Design Space Toolbox V2: Automated Software Enabling a Novel Phenotype-Centric Modeling Strategy for Natural and Synthetic Biological Systems.

Lomnitz JG, Savageau MA - Front Genet (2016)

Basins of attraction for a 4-state genetic counter. The x-axis represents the logarithm of the concentration of the first activator, X1; the y-axis represents the logarithm of the concentration of the second activator, X2. Different colored regions represent values for the activators that converge to a unique steady-state attractor. Transitions from an initial steady state (white circle) to a new steady state (black circle) following an equal size bolus (275 μM) in one of the two activators. The top panels show transient simulations following a bolus of X1 (green arrows). The bottom panels show transient simulations following a bolus of X2 (red arrows). Left and right sub-panels show the transitions from different initial steady-state attractors.
© Copyright Policy
Related In: Results  -  Collection

License
Show All Figures
getmorefigures.php?uid=PMC4940394&req=5

Figure 7: Basins of attraction for a 4-state genetic counter. The x-axis represents the logarithm of the concentration of the first activator, X1; the y-axis represents the logarithm of the concentration of the second activator, X2. Different colored regions represent values for the activators that converge to a unique steady-state attractor. Transitions from an initial steady state (white circle) to a new steady state (black circle) following an equal size bolus (275 μM) in one of the two activators. The top panels show transient simulations following a bolus of X1 (green arrows). The bottom panels show transient simulations following a bolus of X2 (red arrows). Left and right sub-panels show the transitions from different initial steady-state attractors.
Mentions: This is reflected in the teardrop-shaped basin of attraction for the steady-state attractor in the (+, +) quadrant: when the system is at the (+, +) attractor and there is a transient increase in the concentration of either X1 or X2, the dynamics of the system are such that it leaves the basin of attraction for the (+, +) attractor and enters the basin of attraction for the (+, −) or (−, +) attractor, respectively. A visual representation of the transitions between the steady-state attractors following transient stimulation is shown in Figure 7.

Bottom Line: We have recently developed a new modeling approach that does not require estimated values for the parameters initially and inverts the typical steps of the conventional modeling strategy.The result is an enabling technology that facilitates this radically new, phenotype-centric, modeling approach.In one example, inspection of the basins of attraction reveals that the circuit can count between three stable states by transient stimulation through one of two input channels: a positive channel that increases the count, and a negative channel that decreases the count.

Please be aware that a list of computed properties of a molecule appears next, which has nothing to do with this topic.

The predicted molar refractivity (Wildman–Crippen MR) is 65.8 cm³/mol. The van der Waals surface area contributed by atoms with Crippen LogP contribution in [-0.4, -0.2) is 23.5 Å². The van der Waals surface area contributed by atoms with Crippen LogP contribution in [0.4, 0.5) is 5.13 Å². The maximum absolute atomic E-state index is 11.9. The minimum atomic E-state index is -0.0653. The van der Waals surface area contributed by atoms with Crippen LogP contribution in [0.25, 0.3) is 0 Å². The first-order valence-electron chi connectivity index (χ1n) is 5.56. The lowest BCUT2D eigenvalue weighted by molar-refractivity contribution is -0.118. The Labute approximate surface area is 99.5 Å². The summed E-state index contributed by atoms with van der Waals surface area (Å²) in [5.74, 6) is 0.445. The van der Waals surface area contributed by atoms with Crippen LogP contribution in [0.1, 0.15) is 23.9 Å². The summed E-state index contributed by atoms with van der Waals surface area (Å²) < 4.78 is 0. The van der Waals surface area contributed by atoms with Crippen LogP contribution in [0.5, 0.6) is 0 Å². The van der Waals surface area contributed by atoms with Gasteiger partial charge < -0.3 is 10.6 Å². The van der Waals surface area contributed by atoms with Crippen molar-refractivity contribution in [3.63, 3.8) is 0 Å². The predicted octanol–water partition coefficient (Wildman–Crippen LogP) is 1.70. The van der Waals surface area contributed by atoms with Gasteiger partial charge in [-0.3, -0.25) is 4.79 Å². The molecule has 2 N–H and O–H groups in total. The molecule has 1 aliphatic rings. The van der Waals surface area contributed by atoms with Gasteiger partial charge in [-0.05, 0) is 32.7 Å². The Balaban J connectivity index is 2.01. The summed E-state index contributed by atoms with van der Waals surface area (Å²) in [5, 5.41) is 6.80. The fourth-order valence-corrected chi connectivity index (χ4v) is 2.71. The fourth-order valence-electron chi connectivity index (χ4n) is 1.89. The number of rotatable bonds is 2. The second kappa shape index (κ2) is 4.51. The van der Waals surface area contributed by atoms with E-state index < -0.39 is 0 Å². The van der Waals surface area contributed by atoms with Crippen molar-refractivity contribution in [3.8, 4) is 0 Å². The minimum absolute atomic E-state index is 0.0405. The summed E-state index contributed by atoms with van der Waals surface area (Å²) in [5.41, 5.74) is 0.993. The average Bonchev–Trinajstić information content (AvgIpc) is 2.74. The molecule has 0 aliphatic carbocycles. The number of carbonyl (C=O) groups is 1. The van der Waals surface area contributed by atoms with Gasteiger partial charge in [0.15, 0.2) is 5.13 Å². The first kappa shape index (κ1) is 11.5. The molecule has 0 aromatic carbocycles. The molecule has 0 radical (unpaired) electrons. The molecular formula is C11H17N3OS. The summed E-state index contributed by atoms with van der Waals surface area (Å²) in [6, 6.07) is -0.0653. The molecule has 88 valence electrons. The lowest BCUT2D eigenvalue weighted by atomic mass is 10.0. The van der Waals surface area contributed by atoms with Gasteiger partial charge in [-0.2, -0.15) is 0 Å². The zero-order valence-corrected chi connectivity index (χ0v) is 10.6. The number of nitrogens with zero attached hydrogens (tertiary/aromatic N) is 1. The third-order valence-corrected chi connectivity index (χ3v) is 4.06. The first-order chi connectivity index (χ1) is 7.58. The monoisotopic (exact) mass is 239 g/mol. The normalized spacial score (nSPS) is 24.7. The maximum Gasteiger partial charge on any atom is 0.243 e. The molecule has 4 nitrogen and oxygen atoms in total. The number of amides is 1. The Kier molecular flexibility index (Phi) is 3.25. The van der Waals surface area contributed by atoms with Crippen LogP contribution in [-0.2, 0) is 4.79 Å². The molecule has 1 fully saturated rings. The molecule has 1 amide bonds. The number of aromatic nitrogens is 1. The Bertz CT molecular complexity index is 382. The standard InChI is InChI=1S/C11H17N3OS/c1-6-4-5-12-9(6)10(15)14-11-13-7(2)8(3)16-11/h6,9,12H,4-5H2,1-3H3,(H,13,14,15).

View Article: PubMed Central - PubMed

Affiliation: Department of Biomedical Engineering, University of California, Davis Davis, CA, USA.

ABSTRACT
Mathematical models of biochemical systems provide a means to elucidate the link between the genotype, environment, and phenotype. A subclass of mathematical models, known as mechanistic models, quantitatively describe the complex non-linear mechanisms that capture the intricate interactions between biochemical components. However, the study of mechanistic models is challenging because most are analytically intractable and involve large numbers of system parameters. Conventional methods to analyze them rely on local analyses about a nominal parameter set and they do not reveal the vast majority of potential phenotypes possible for a given system design. We have recently developed a new modeling approach that does not require estimated values for the parameters initially and inverts the typical steps of the conventional modeling strategy. Instead, this approach relies on architectural features of the model to identify the phenotypic repertoire and then predict values for the parameters that yield specific instances of the system that realize desired phenotypic characteristics. Here, we present a collection of software tools, the Design Space Toolbox V2 based on the System Design Space method, that automates (1) enumeration of the repertoire of model phenotypes, (2) prediction of values for the parameters for any model phenotype, and (3) analysis of model phenotypes through analytical and numerical methods. The result is an enabling technology that facilitates this radically new, phenotype-centric, modeling approach. We illustrate the power of these new tools by applying them to a synthetic gene circuit that can exhibit multi-stability. We then predict values for the system parameters such that the design exhibits 2, 3, and 4 stable steady states. In one example, inspection of the basins of attraction reveals that the circuit can count between three stable states by transient stimulation through one of two input channels: a positive channel that increases the count, and a negative channel that decreases the count. This example shows the power of these new automated methods to rapidly identify behaviors of interest and efficiently predict parameter values for their realization. These tools may be applied to understand complex natural circuitry and to aid in the rational design of synthetic circuits.

No MeSH data available.